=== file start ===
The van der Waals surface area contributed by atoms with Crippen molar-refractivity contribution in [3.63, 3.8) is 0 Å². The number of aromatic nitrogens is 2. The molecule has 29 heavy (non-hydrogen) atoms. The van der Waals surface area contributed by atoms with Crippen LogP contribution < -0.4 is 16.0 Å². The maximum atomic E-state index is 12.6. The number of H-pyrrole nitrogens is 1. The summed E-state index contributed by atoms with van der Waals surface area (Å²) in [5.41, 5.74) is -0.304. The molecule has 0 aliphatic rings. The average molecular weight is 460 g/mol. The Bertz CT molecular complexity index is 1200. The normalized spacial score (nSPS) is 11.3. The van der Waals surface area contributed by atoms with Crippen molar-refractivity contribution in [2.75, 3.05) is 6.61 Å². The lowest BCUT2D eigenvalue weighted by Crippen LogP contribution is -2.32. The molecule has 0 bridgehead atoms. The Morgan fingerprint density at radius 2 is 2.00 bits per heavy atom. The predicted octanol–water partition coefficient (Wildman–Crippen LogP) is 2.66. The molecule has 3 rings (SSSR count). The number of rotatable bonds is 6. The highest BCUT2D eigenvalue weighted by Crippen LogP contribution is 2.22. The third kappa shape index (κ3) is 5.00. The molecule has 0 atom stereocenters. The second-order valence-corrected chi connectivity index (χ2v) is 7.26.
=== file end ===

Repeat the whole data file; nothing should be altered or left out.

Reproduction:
The van der Waals surface area contributed by atoms with Crippen molar-refractivity contribution in [3.63, 3.8) is 0 Å². The number of aromatic nitrogens is 2. The molecule has 29 heavy (non-hydrogen) atoms. The van der Waals surface area contributed by atoms with Crippen LogP contribution < -0.4 is 16.0 Å². The maximum atomic E-state index is 12.6. The number of H-pyrrole nitrogens is 1. The summed E-state index contributed by atoms with van der Waals surface area (Å²) in [5.41, 5.74) is -0.304. The molecule has 0 aliphatic rings. The average molecular weight is 460 g/mol. The Bertz CT molecular complexity index is 1200. The normalized spacial score (nSPS) is 11.3. The van der Waals surface area contributed by atoms with Crippen molar-refractivity contribution in [2.75, 3.05) is 6.61 Å². The lowest BCUT2D eigenvalue weighted by Crippen LogP contribution is -2.32. The molecule has 0 bridgehead atoms. The Morgan fingerprint density at radius 2 is 2.00 bits per heavy atom. The predicted octanol–water partition coefficient (Wildman–Crippen LogP) is 2.66. The molecule has 3 rings (SSSR count). The number of rotatable bonds is 6. The highest BCUT2D eigenvalue weighted by Crippen LogP contribution is 2.22. The third kappa shape index (κ3) is 5.00. The molecule has 0 atom stereocenters. The second-order valence-corrected chi connectivity index (χ2v) is 7.26.